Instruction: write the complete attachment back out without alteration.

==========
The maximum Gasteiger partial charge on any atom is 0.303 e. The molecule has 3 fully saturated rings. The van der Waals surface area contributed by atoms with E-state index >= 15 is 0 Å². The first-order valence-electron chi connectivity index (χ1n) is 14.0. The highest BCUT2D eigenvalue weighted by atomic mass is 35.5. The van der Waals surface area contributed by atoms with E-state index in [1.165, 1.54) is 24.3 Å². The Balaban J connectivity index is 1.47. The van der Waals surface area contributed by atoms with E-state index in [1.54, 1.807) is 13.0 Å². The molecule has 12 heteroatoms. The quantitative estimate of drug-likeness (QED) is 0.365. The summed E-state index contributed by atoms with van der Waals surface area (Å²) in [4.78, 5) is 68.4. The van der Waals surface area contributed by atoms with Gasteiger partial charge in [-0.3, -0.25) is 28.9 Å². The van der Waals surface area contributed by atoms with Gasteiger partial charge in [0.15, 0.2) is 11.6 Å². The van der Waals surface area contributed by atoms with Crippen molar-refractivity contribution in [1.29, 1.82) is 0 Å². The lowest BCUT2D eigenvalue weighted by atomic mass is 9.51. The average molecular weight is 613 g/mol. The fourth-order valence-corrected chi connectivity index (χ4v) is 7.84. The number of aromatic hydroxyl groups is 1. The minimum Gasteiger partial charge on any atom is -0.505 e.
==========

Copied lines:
The maximum Gasteiger partial charge on any atom is 0.303 e. The molecule has 3 fully saturated rings. The van der Waals surface area contributed by atoms with E-state index >= 15 is 0 Å². The first-order valence-electron chi connectivity index (χ1n) is 14.0. The highest BCUT2D eigenvalue weighted by atomic mass is 35.5. The van der Waals surface area contributed by atoms with E-state index in [1.165, 1.54) is 24.3 Å². The Balaban J connectivity index is 1.47. The van der Waals surface area contributed by atoms with E-state index in [1.54, 1.807) is 13.0 Å². The molecule has 12 heteroatoms. The quantitative estimate of drug-likeness (QED) is 0.365. The summed E-state index contributed by atoms with van der Waals surface area (Å²) in [4.78, 5) is 68.4. The van der Waals surface area contributed by atoms with Gasteiger partial charge in [-0.3, -0.25) is 28.9 Å². The van der Waals surface area contributed by atoms with Gasteiger partial charge in [0.15, 0.2) is 11.6 Å². The van der Waals surface area contributed by atoms with Crippen molar-refractivity contribution in [1.29, 1.82) is 0 Å². The lowest BCUT2D eigenvalue weighted by atomic mass is 9.51. The average molecular weight is 613 g/mol. The fourth-order valence-corrected chi connectivity index (χ4v) is 7.84. The number of aromatic hydroxyl groups is 1. The minimum Gasteiger partial charge on any atom is -0.505 e.